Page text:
Moore, however, suggests that reliance on the provision for "any other weapon" creates a fatal variance between the indictment and the proof at trial. Nevertheless, it is clear that he was in no way prejudiced by the variance in the instant case. Prior to trial, defense counsel was supplied with a copy of the Treasury Department Certification, which fully described the modified flare gun. Thus, the indictment is most properly read as charging possession of an unlawful firearm; the faulty description is mere surplusage.

Moore contends finally that it was error to allow an agent of the Bureau of Alcohol, Tobacco and Firearms, who was qualified as a firearms expert to testify that the weapon was a prohibited type of shotgun within the meaning of federal law. While it may be preferable to avoid expert testimony going to the ultimate issue, we can discern no prejudice to Moore. His weapon was clearly an unlawful one, and any conceivable error in the admission of expert testimony was harmless.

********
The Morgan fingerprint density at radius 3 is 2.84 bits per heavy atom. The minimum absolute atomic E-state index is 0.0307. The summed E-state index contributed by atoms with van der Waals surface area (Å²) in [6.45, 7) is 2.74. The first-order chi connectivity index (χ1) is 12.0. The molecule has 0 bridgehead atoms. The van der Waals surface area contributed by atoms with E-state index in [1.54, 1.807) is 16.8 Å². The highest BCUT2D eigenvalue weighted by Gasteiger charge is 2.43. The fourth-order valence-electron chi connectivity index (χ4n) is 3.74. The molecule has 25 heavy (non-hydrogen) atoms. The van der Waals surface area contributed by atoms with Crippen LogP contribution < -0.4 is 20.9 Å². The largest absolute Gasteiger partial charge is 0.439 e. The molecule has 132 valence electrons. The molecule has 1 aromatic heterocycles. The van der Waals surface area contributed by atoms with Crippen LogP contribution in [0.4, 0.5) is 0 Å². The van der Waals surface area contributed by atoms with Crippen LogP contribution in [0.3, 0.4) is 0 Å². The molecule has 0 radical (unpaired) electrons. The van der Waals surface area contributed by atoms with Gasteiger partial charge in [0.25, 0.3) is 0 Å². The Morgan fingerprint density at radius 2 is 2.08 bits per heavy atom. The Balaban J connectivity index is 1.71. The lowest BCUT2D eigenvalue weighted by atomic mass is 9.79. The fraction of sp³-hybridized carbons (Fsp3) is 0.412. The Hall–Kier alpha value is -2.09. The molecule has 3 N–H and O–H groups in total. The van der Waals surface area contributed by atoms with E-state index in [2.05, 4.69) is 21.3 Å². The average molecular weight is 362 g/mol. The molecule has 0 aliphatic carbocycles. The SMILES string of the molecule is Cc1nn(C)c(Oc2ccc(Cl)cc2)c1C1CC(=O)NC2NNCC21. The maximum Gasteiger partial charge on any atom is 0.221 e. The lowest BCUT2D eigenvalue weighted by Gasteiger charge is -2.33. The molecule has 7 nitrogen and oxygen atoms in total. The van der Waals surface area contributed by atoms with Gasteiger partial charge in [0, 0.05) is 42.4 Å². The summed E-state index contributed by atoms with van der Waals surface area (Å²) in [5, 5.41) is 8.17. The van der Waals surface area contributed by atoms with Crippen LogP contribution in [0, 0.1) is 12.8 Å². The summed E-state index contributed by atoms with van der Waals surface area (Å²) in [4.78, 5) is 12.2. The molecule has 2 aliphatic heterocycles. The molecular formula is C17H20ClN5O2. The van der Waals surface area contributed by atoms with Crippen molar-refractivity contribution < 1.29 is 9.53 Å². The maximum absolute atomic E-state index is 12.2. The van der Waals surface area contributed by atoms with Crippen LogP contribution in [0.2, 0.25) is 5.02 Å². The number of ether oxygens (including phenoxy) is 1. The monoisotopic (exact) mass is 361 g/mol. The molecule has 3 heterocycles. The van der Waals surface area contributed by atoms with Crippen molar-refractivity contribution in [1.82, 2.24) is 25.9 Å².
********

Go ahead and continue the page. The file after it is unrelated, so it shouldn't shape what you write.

WIDENER, Circuit Judge (dissenting):

I think the principle error in this case is that the government simply indicted the defendant under the wrong statute, and the fact that he may have been guilty under another statute does not furnish sufficient reason for affirming his conviction of a crime which he did not commit.

Moore was charged in the indictment and convicted of "unlawfully and knowingly possess(ing) a firearm, that is, a sawed-off 12-gauge shotgun ... which was not registered ... as required by ... §§ 5861(d) ...." Since a "shotgun" is a weapon designed or redesigned and intended to be fired from the shoulder, as specifically defined in 26 U.S.C. § 5845(d), the flare gun in Moore's possession was not such a weapon. This is admitted by the majority.